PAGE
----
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Full-Text Articles in Law

Law School News: Rwu Law Announces Rbg Contest For K-12 Students 12-2-2020, Michael M. Bowden Dec 2020

Law School News: Rwu Law Announces Rbg Contest For K-12 Students 12-2-2020, Michael M. Bowden

Life of the Law School (1993- )

No abstract provided.


The New Labor Law, Kate Andrias Oct 2016

The New Labor Law, Kate Andrias

Articles

Labor law is failing. Disfigured by courts, attacked by employers, and rendered inapt by a global and fissured economy, many of labor law’s most ardent proponents have abandoned it altogether. And for good reason: the law that governs collective organization and bargaining among workers has little to offer those it purports to protect. Several scholars have suggested ways to breathe new life into the old regime, yet their proposals do not solve the basic problem. Labor law developed for the New Deal does not provide solutions to today’s inequities. But all hope is not lost. From the remnants ...


Rwu Law: The Magazine Of Roger Williams University School Of Law (Issue 9) (2016), Roger Williams University School Of Law Jan 2016

Rwu Law: The Magazine Of Roger Williams University School Of Law (Issue 9) (2016), Roger Williams University School Of Law

RWU Law

No abstract provided.


"Just Like One Of The Family": Domestic Violence Paradigms And Combating On-The-Job Violence Against Household Workers In The United States, Kristi L. Graunke Jan 2002

"Just Like One Of The Family": Domestic Violence Paradigms And Combating On-The-Job Violence Against Household Workers In The United States, Kristi L. Graunke

Michigan Journal of Gender & Law

This Article argues that the immense problem of on-the-job abuse experienced by domestic workers demands a multifaceted plan of attack. The proposed responses specifically draw upon the capacities, strengths, and resources of women, particularly comparatively privileged women, as both activists and employers of domestic workers. By describing the circumstances of domestic work in the United States from the nation's inception to the present, Part I demonstrates the prevalence and intractability of on-the-job physical and sexual abuse and argues that other women, as employers of domestic workers, have historically played a complex role in participating in, condoning, or failing to ...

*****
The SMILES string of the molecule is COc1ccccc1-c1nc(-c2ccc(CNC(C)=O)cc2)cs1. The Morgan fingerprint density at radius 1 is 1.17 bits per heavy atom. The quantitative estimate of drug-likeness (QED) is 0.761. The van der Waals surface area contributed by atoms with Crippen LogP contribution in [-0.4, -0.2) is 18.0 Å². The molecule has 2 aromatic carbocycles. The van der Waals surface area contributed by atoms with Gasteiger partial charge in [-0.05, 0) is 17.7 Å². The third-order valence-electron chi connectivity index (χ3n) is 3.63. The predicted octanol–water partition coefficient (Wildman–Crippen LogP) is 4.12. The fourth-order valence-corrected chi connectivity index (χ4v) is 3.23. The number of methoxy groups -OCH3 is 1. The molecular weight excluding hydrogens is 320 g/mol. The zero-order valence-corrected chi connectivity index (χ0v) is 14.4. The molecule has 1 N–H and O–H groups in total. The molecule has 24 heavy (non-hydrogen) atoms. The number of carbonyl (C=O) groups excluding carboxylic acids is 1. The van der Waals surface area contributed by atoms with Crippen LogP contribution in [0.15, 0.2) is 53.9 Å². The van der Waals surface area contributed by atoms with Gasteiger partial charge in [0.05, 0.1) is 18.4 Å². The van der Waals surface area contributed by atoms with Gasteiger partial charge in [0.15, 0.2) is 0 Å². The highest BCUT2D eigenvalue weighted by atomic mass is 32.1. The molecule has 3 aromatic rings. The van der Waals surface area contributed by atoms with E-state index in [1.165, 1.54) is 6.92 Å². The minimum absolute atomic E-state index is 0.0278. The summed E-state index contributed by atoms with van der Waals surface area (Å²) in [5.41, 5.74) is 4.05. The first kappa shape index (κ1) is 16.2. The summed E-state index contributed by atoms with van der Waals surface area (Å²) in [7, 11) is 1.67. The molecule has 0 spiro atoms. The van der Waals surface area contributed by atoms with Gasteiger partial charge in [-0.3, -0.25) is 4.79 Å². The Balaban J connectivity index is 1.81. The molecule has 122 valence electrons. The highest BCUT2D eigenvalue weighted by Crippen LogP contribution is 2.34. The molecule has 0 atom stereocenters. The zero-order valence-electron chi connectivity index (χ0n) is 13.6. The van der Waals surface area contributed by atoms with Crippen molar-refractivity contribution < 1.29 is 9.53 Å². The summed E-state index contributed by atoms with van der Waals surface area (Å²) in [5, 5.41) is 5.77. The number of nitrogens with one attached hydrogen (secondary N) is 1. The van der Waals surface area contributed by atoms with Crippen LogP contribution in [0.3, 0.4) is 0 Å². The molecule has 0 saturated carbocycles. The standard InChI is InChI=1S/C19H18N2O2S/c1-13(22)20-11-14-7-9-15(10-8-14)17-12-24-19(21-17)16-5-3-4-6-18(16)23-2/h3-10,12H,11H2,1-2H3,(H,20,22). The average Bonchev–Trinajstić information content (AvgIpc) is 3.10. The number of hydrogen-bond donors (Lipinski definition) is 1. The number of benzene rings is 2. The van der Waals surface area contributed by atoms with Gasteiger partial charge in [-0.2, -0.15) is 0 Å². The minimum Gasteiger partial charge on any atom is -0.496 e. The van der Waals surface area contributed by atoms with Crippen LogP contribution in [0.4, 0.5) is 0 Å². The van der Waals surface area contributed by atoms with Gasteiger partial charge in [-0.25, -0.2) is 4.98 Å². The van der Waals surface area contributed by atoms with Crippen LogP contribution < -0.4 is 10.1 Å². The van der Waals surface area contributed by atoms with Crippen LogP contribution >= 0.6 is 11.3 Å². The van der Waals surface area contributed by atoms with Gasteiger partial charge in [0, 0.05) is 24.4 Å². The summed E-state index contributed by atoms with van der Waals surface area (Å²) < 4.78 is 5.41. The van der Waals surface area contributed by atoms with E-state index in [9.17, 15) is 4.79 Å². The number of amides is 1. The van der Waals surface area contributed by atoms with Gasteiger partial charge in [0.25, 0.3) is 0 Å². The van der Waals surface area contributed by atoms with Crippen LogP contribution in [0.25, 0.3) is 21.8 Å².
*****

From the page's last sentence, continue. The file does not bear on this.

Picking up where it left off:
How The Wagner Act Came To Be: A Prospectus, Theodore J. St. Antoine Jan 1998

How The Wagner Act Came To Be: A Prospectus, Theodore J. St. Antoine

Articles

The Wagner Act of 1935, the original National Labor Relations Act (NLRA), has been called "perhaps the most radical piece of legislation ever enacted by the United States Congress."' But Supreme Court interpretations supposedly frustrated the utopian aspirations for a radical restructuring of the workplace." Similarly, according to another commentator, unnecessary language in one of the Court's earliest NLRA cases "drastically undercut the new act's protection of the critical right to strike."'


"Take This Job And Shove It": The Rise Of Free Labor, Jonathan A. Bush May 1993

"Take This Job And Shove It": The Rise Of Free Labor, Jonathan A. Bush

Michigan Law Review

A Review of The Invention of Free Labor: The Employment Relation in English and American Law and Culture, 1350-1870 by Robert J. Steinfeld


The Role Of Law, Theodore J. St. Antoine Jan 1981

The Role Of Law, Theodore J. St. Antoine

Book Chapters

In the early New Deal days, workers' placards in the coal fields proudly proclaimed, "President Roosevelt wants you to join the union." If not literally true, that boast was well within the bounds of poetic license. After the brief interval of federal laissez-faire treatment of labor relations ushered in by the Norris-La Guardia Act of 1932, the National Labor Relations (Wagner) Act of 1935 declared the policy of the United States to be one of "encouraging the practice and procedure of collective bargaining." Employers, but not unions, were forbidden to coerce or discriminate against employees because of their organizational activities ...